The Greedy Stones

(This is but a poor translation of "Khudito Pashan", a short story by Gurudev Rabindranath Tagore. The objective is to urge readers to read the original or better translations. The story revolves around the fatal supernatural attraction a cotton tax collector feels for a marble palace. The story has two narrators - the main narrator, who is skeptical about the supernatural, introduces the cotton tax collector to the readers, and from there on the latter takes over and narrates the story. After the tax collector has told his tale, the main narrator comes back to inform the readers that he did not believe in the story; his relative, a theosophist, however believes. This causes a bitterness between the two! Why should believing in something or not believing in somethings cause bitterness between people? Perhaps, it is the writer's way of suggesting that society will always have people with opposing viewpoints, and each will feel their viewpoint is sacrosanct and refuse to tolerate the views of others.

The tax collector begins by saying he took up the job in Barich, and resided in a marble palace that had been built by Shah-Mahmood II 250 years ago. Karim Khan, the longest-serving clerk in his office, cautioned the tax collector against living in the palace. "You may go there during the day time if you wish, but never spend the night at that palace," Karim Khan told him. But the tax collector did not heed the advice.

All kinds of strange things start happening. The tax collector hears sounds of footsteps on the river stairs, but can see no one; he feels maidens are bathing in the river and splashing water at one another, yet he can see no one! While spending the night in the palace he experiences the strangest scene - a scene right out of the pages of the Arabian Nights. An Arab servant maiden escorts him to the presence of a Persian girl whose face he cannot see. He could only catch a glimpse of the lower portion of a saffron-coloured puffed pajama and a pair of beautiful feet, adorned with laced slippers. Then the illusion evaporated as suddenly as it had appeared.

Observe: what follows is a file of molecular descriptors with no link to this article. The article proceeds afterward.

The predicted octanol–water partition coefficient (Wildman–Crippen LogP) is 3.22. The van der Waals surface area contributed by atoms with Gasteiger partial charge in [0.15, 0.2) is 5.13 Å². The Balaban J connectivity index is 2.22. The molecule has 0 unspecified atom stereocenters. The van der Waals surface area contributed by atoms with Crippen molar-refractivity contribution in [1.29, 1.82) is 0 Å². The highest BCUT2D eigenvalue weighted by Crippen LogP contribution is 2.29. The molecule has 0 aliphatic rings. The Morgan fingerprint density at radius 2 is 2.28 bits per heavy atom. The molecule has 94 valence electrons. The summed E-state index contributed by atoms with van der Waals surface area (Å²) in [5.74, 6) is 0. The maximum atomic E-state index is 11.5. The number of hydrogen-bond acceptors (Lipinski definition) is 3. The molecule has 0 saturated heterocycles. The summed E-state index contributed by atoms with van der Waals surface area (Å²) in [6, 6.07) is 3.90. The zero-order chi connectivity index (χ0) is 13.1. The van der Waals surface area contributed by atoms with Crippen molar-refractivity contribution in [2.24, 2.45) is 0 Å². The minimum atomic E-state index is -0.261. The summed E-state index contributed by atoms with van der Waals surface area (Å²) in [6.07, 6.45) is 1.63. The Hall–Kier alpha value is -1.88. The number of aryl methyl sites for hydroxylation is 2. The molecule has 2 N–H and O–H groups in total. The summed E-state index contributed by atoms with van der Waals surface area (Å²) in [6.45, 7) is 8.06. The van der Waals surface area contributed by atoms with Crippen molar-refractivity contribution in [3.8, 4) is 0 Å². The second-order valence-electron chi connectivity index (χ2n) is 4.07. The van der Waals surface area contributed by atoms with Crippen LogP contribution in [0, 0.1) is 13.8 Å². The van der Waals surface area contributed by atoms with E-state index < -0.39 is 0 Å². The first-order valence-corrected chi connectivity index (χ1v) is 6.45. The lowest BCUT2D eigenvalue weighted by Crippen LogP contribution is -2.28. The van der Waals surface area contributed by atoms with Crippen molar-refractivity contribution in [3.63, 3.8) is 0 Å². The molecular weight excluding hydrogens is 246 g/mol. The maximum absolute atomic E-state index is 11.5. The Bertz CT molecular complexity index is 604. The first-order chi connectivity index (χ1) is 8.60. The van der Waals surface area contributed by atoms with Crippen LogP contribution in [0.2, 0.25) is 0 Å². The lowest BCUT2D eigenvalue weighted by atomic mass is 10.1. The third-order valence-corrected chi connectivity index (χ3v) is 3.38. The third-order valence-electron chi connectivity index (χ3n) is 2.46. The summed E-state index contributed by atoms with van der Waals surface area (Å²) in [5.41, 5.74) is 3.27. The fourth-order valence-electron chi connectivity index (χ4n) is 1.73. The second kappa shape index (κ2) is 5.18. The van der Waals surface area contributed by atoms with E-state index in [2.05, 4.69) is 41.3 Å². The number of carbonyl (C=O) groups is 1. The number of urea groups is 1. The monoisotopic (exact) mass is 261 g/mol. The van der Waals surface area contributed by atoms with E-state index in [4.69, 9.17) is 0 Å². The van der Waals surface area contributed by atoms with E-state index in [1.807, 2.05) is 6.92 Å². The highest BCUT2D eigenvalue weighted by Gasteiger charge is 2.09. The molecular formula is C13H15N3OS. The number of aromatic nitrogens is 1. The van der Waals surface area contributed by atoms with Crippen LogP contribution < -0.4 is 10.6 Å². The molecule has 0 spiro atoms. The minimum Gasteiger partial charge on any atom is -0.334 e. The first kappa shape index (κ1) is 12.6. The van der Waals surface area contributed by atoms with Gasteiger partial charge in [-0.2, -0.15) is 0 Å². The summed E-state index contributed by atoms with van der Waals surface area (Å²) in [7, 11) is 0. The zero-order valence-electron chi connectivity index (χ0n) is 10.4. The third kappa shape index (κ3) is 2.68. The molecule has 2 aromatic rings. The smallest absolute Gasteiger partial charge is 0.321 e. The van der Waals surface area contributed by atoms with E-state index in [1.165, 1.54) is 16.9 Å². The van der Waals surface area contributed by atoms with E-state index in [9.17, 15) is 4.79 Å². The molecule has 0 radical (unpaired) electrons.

The illusions continued to visit the tax collector, and he cursed the arrival of nightfall. Yet, when night fell, he would inexorably be drawn to the palace. He would, then, wear a red-coloured velvet fez cap, loose pajamas, and a long silk choga with a colourful handkerchief dabbed with perfume like some Persian prince. At such times he would catch a glimpse of the Persian maiden in the mirror. Things reached a flash point when the tax collector hears sobs of the Persian maiden who wants him to rescue her. The tax collector decides he had enough of all these strange happenings and would avoid the palace at any cost. But as evening approaches he is once again drawn to the palace like a moth attracted to fire. He goes through the same experience once again, and this time he certainly believes that two tear drops had fallen from above on his forehead; he feels that a maiden is lying on the carpet on the floor tearing at her hair. The illusion evaporates once again, and the tax collector finds Meher Ali, a mad man, going round the palace shouting, "Stay away, stay away. Everything is false." The tax collector had often seen Meher Ali going round the palace and calling out in this same fashion. The tax collector realizes that Meher Ali, too, might have fallen prey to the attractions of the palace at one time and turned insane. The tax collector realizes that the same fate may lie in store for him. He rushes to his office and seeks an explanation from Karim Khan, the long-standing clerk. Karim Khan offers an explanation, and he also suggests a way in which the tax collector could escape from clutches of the marble palace.

At this juncture of the tale however, the tax collector and the main narrator have to part ways, and the remainder part of the tax collector's story remains untold.)